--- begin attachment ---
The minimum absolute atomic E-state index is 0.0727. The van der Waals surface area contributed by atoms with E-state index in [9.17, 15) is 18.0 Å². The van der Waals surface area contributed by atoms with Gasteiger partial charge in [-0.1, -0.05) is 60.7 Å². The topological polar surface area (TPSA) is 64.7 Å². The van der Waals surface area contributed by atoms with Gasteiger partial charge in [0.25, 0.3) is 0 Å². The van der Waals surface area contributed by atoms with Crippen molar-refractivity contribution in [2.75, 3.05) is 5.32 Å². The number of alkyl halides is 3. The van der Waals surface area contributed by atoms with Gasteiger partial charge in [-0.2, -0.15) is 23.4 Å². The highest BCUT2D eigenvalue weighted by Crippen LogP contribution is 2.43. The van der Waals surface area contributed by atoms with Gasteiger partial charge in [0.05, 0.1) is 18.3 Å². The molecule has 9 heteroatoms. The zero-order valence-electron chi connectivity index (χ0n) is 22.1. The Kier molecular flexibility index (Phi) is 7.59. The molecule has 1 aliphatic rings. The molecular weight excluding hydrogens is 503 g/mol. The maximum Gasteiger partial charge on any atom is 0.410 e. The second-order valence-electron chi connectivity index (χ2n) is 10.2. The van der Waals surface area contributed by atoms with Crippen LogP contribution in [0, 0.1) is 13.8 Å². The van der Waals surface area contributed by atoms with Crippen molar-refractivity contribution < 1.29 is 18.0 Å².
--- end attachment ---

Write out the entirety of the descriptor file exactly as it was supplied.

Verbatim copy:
The minimum absolute atomic E-state index is 0.0727. The van der Waals surface area contributed by atoms with E-state index in [9.17, 15) is 18.0 Å². The van der Waals surface area contributed by atoms with Gasteiger partial charge in [-0.1, -0.05) is 60.7 Å². The topological polar surface area (TPSA) is 64.7 Å². The van der Waals surface area contributed by atoms with Gasteiger partial charge in [0.25, 0.3) is 0 Å². The van der Waals surface area contributed by atoms with Crippen molar-refractivity contribution in [2.75, 3.05) is 5.32 Å². The number of alkyl halides is 3. The van der Waals surface area contributed by atoms with Gasteiger partial charge in [-0.2, -0.15) is 23.4 Å². The highest BCUT2D eigenvalue weighted by Crippen LogP contribution is 2.43. The van der Waals surface area contributed by atoms with Gasteiger partial charge in [0.05, 0.1) is 18.3 Å². The molecule has 9 heteroatoms. The zero-order valence-electron chi connectivity index (χ0n) is 22.1. The Kier molecular flexibility index (Phi) is 7.59. The molecule has 1 aliphatic rings. The molecular weight excluding hydrogens is 503 g/mol. The maximum Gasteiger partial charge on any atom is 0.410 e. The second-order valence-electron chi connectivity index (χ2n) is 10.2. The van der Waals surface area contributed by atoms with Crippen LogP contribution in [0, 0.1) is 13.8 Å². The van der Waals surface area contributed by atoms with Crippen molar-refractivity contribution < 1.29 is 18.0 Å².